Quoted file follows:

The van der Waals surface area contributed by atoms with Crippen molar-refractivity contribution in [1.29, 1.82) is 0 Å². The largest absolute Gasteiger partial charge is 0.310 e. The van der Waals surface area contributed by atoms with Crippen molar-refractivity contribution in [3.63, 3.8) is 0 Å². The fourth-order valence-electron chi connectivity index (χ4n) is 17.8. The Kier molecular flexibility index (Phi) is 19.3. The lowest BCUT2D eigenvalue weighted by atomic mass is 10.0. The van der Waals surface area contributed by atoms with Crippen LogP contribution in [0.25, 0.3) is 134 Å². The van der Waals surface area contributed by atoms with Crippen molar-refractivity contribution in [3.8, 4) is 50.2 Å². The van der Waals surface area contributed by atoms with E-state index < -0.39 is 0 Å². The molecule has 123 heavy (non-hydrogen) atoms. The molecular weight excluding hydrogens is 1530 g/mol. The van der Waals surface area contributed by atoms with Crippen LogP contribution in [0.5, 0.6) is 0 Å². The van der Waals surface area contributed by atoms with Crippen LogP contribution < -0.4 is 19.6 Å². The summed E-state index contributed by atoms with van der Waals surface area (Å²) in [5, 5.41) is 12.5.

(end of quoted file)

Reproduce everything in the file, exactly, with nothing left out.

The van der Waals surface area contributed by atoms with Crippen molar-refractivity contribution in [1.29, 1.82) is 0 Å². The largest absolute Gasteiger partial charge is 0.310 e. The van der Waals surface area contributed by atoms with Crippen molar-refractivity contribution in [3.63, 3.8) is 0 Å². The fourth-order valence-electron chi connectivity index (χ4n) is 17.8. The Kier molecular flexibility index (Phi) is 19.3. The lowest BCUT2D eigenvalue weighted by atomic mass is 10.0. The van der Waals surface area contributed by atoms with Crippen LogP contribution in [0.25, 0.3) is 134 Å². The van der Waals surface area contributed by atoms with Crippen molar-refractivity contribution in [3.8, 4) is 50.2 Å². The van der Waals surface area contributed by atoms with E-state index < -0.39 is 0 Å². The molecule has 123 heavy (non-hydrogen) atoms. The molecular weight excluding hydrogens is 1530 g/mol. The van der Waals surface area contributed by atoms with Crippen LogP contribution in [0.5, 0.6) is 0 Å². The van der Waals surface area contributed by atoms with Crippen LogP contribution < -0.4 is 19.6 Å². The summed E-state index contributed by atoms with van der Waals surface area (Å²) in [5, 5.41) is 12.5.